NASCAR Race Weekend Central

Dialing It In: Richard Childress Right Where He Left Off

This season is shaping up to be one of the best for long-time team owner Richard Childress. After years of rebuilding and disappointment, the six-time championship car owner appears to be back atop his game.

Earlier this year, Childress inked driver Kevin Harvick to a three year contract extension, despite losing primary sponsor Shell/Pennzoil. Since then, the No. 29 team has charged to the points lead and has accumulated three wins along the way – including last week’s race in Michigan. Tuesday, the team announced Budweiser would be joining the team for the next three years.

Childress’s success is not limited to Harvick and the No. 29 team, however. The organization’s two other teams – the No. 31 of Jeff Burton and No. 33 of Clint Bowyer – are currently qualified for this year’s Chase. The team also announced last week Paul Menard would be joining RCR for the 2011 season, bringing his experience and sponsor money with him as well

In addition, Harvick’s win last weekend in Michigan gave the Earnhardt Childress Racing Engines department eight wins in the last seven weeks (Harvick at Daytona, Austin Dillon at Iowa, Harvick at Gateway, Ron Hornaday at ORP, Jamie McMurray at Indy, Elliott Sadler at Pocono, Juan Pablo Montoya at Watkins Glen and Harvick again in Michigan). Pretty impressive numbers, if you ask me.

While many have seen 2010 as a resurgence of RCR, it really marks one of the best comeback stories the sport has ever seen. Last season may have been a low point for the organization, but disappointment has not been the norm at RCR.

As a driver, Childress finished in the top 10 in the series standings four times before stepping out of the car and handing the wheel to a guy named Dale Earnhardt. In their first year together, Earnhardt one-upped his team owner with a seventh-place finish in the points. Ricky Rudd gave Childress his first win as a car owner in 1983, earning two wins that year. Childress partnered with Earnhardt for good in 1984 and Earnhardt gave Childress his best points finish with a fourth in return. After that, it was a match made for the history books.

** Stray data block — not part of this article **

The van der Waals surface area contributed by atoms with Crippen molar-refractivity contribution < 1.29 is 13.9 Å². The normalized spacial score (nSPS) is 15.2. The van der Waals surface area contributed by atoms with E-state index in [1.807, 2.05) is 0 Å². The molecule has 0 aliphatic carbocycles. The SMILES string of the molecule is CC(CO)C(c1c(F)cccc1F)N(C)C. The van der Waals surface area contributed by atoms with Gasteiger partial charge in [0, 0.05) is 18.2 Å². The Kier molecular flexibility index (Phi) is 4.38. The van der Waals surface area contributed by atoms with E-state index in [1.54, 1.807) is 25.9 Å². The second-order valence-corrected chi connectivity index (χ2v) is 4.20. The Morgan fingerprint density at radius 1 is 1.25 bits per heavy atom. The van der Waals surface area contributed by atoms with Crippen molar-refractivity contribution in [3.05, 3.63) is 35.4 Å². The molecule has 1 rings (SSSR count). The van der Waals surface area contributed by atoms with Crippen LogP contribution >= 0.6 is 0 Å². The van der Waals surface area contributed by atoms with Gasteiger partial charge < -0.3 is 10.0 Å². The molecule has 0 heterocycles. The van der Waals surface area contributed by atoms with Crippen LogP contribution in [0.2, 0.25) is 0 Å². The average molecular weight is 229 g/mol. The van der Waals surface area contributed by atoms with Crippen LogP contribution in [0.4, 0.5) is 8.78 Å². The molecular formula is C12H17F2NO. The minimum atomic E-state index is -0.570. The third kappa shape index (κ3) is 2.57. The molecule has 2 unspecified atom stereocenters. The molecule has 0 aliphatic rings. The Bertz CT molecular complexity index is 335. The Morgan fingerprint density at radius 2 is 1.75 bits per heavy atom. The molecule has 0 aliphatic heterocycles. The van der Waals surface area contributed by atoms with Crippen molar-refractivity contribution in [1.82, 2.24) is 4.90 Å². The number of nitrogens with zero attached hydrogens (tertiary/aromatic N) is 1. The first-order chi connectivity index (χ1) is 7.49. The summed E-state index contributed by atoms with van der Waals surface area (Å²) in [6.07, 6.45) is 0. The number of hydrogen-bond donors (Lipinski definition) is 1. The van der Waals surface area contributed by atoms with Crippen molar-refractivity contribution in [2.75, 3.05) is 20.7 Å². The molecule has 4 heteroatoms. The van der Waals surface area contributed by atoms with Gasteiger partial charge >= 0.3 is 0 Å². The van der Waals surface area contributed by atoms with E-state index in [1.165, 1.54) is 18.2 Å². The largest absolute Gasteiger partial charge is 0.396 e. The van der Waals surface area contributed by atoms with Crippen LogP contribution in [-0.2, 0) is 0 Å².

Richard Childress Racing became synonymous with winning. Earnhardt drove the black No. 3 to six championships – 1986-1987, 1990-1991 and 1993-1994. Their cars were some of the best at the track, their driver was tough as nails and the pit crew not only got the job done every time, they set the bar for years to come.

The Earnhardt-Childress pairing withstood criticism and tough times throughout their years together and always remained focused on winning. Following a season in which Earnhardt won two races and finished second in the points, the team was poised to make yet another championship run in 2001. Then came the final lap of the Daytona 500.

Much has been said and written about that fateful day, but one thing that cannot be ignored is the blow it sent to the Childress organization. Childress contends the team was ready to fight for the title, which would have given Earnhardt a record eighth championship. With their driver gone and such a bad situation set in their laps, the organization did the best they could to move forward.

After eight straight years of finishing in the top 10 of points, RCR was able to keep the streak going with Harvick in 2001 – thanks to two wins, six top fives and 16 top 10s. However, from 2002-2006, only one RCR driver finished in the top 10 in points (Harvick was fifth in 2003). The 2004 season saw no Childress wins and other teams were emerging to take the place of the once dominant organization.